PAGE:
We are living in a time of rapid technological development and urbanization. This means that an increasing number, more than half of the world’s population according to the United Nations, are living in cities. City-life and innovations have enabled a lifestyle where you seldom have to risk bumping in to dangerous animals, where one can swoosh from one end of the world to the other in a matter of hours by airplane, and where you can get basically everything you would ever need and want from a store a few kilometres away. But what implications does this lifestyle have for our perception and understanding of nature?

Continue reading Bring the kids back to the woods!

Designing the reefs for the future

Of the world’s ecosystems, coral reefs are expected to be the first to experience the repercussions of a changing climate. As images show, coral reefs are already under severe stress by a swiftly heating planet. Corals only thrive in very specific environmental conditions, and when temperature rises by just a little, the coral expels its symbiotic algae partner who provide its nourishment – a process called bleaching. Without its symbiotic algae, the coral turns white and simply starves. Worldwide, mass-bleaching events have been increasingly destructive over the years, hitting an all-time high in the current year, in which high water temperatures killed 67% of corals of the northern part of Australia’s Great Barrier Reef. As climate change continues, oceanic waters across the globe are expected to further warm, suggesting a bleak (and bleach) future for coral reefs.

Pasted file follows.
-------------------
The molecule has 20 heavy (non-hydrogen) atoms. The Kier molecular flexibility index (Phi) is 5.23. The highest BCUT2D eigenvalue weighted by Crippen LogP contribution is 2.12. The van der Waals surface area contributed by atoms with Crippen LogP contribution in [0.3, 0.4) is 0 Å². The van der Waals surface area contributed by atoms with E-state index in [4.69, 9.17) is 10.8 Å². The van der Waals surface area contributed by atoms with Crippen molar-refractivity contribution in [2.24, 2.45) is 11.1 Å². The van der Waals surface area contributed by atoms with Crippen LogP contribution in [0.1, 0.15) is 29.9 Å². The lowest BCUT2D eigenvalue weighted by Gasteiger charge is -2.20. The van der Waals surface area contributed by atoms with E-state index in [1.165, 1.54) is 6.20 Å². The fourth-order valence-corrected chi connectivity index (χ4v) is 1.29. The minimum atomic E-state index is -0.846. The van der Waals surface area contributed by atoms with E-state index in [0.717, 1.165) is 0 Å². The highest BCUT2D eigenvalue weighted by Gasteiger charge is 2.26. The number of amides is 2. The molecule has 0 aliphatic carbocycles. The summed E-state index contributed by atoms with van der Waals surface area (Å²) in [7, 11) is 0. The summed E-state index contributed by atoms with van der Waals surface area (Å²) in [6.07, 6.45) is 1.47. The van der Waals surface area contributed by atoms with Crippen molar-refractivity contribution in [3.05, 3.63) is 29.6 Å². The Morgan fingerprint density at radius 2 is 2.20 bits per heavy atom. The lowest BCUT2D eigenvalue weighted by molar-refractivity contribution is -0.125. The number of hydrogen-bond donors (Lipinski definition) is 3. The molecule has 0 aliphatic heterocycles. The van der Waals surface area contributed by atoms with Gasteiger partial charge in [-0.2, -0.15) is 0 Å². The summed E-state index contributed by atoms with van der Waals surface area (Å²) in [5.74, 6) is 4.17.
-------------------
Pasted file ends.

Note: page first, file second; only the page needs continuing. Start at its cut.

As a response, a group of coral reef scientists from Hawaii and Australia came up with a controversial plan to save coral reefs from their foredoomed destiny. They aim to create heat-resistant corals that can thrive in warmer water. By steering their evolutionary pathway into a desired direction, these scientists effectively prepare corals for climate change.

Continue reading Designing the reefs for the future

Plenty of Fish in the Sea?

Worldwide, countless people depend on fishing for food, culture, and economic well-being.  From local subsistence fishermen in small coastal communities to large industrial-sized operations, oceans contribute to societies and economies at all scales.  To keep pace with demand, fishing rates have greatly accelerated, to the extent that over 77 billion kilograms of seafood are harvested each year.

Harvested fish on ice to be sold at a market
Fisheries around the world capture large harvests of fish to sell at markets.

At such high rates, many fish populations cannot reproduce quickly enough to replenish their depleted numbers, thereby classifying them as overfished.  Currently, 90 percent of fisheries around the world are burdened with or on the brink of over-exploitation beyond sustainable yields. Continue reading Plenty of Fish in the Sea?

Can One Bad Apple Rot Canada’s Sustainable Forest Management Reputation?